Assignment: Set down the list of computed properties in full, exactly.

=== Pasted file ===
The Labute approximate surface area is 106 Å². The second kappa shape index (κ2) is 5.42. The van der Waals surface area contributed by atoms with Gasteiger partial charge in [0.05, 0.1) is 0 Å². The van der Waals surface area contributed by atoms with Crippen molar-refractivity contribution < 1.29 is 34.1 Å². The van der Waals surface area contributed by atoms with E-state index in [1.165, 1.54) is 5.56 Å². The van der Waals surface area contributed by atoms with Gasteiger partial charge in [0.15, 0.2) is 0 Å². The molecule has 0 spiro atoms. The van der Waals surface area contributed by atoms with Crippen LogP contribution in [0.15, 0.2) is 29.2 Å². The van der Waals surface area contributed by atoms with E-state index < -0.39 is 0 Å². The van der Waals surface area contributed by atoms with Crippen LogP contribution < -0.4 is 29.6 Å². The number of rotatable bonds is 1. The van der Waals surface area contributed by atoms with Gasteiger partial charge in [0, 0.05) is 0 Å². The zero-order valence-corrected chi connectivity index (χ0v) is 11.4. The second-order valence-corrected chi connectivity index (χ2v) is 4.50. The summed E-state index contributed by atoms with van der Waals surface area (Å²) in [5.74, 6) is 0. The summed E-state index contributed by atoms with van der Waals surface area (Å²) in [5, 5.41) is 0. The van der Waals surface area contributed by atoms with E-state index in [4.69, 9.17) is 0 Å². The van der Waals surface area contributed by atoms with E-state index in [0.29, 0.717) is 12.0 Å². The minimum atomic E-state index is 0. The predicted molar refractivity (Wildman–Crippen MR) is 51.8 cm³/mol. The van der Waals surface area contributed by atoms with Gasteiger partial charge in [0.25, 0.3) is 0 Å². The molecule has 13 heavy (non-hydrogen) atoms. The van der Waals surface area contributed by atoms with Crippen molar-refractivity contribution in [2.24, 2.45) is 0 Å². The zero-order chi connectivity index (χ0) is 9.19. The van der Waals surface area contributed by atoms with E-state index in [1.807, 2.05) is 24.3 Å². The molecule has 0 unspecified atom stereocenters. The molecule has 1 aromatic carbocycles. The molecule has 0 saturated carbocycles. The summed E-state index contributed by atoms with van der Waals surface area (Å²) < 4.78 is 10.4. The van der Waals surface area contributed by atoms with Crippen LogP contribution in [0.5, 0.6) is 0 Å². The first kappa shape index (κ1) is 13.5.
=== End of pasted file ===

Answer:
The Labute approximate surface area is 106 Å². The second kappa shape index (κ2) is 5.42. The van der Waals surface area contributed by atoms with Gasteiger partial charge in [0.05, 0.1) is 0 Å². The van der Waals surface area contributed by atoms with Crippen molar-refractivity contribution < 1.29 is 34.1 Å². The van der Waals surface area contributed by atoms with E-state index in [1.165, 1.54) is 5.56 Å². The van der Waals surface area contributed by atoms with Gasteiger partial charge in [0.15, 0.2) is 0 Å². The molecule has 0 spiro atoms. The van der Waals surface area contributed by atoms with Crippen LogP contribution in [0.15, 0.2) is 29.2 Å². The van der Waals surface area contributed by atoms with E-state index < -0.39 is 0 Å². The van der Waals surface area contributed by atoms with Crippen LogP contribution < -0.4 is 29.6 Å². The number of rotatable bonds is 1. The van der Waals surface area contributed by atoms with Gasteiger partial charge in [0, 0.05) is 0 Å². The zero-order valence-corrected chi connectivity index (χ0v) is 11.4. The second-order valence-corrected chi connectivity index (χ2v) is 4.50. The summed E-state index contributed by atoms with van der Waals surface area (Å²) in [5.74, 6) is 0. The summed E-state index contributed by atoms with van der Waals surface area (Å²) in [5, 5.41) is 0. The van der Waals surface area contributed by atoms with E-state index in [4.69, 9.17) is 0 Å². The van der Waals surface area contributed by atoms with E-state index in [0.29, 0.717) is 12.0 Å². The minimum atomic E-state index is 0. The predicted molar refractivity (Wildman–Crippen MR) is 51.8 cm³/mol. The van der Waals surface area contributed by atoms with Gasteiger partial charge in [0.25, 0.3) is 0 Å². The molecule has 13 heavy (non-hydrogen) atoms. The van der Waals surface area contributed by atoms with Crippen molar-refractivity contribution in [2.24, 2.45) is 0 Å². The zero-order chi connectivity index (χ0) is 9.19. The van der Waals surface area contributed by atoms with E-state index in [1.807, 2.05) is 24.3 Å². The molecule has 0 unspecified atom stereocenters. The molecule has 1 aromatic carbocycles. The molecule has 0 saturated carbocycles. The summed E-state index contributed by atoms with van der Waals surface area (Å²) < 4.78 is 10.4. The van der Waals surface area contributed by atoms with Crippen LogP contribution in [0.5, 0.6) is 0 Å². The first kappa shape index (κ1) is 13.5.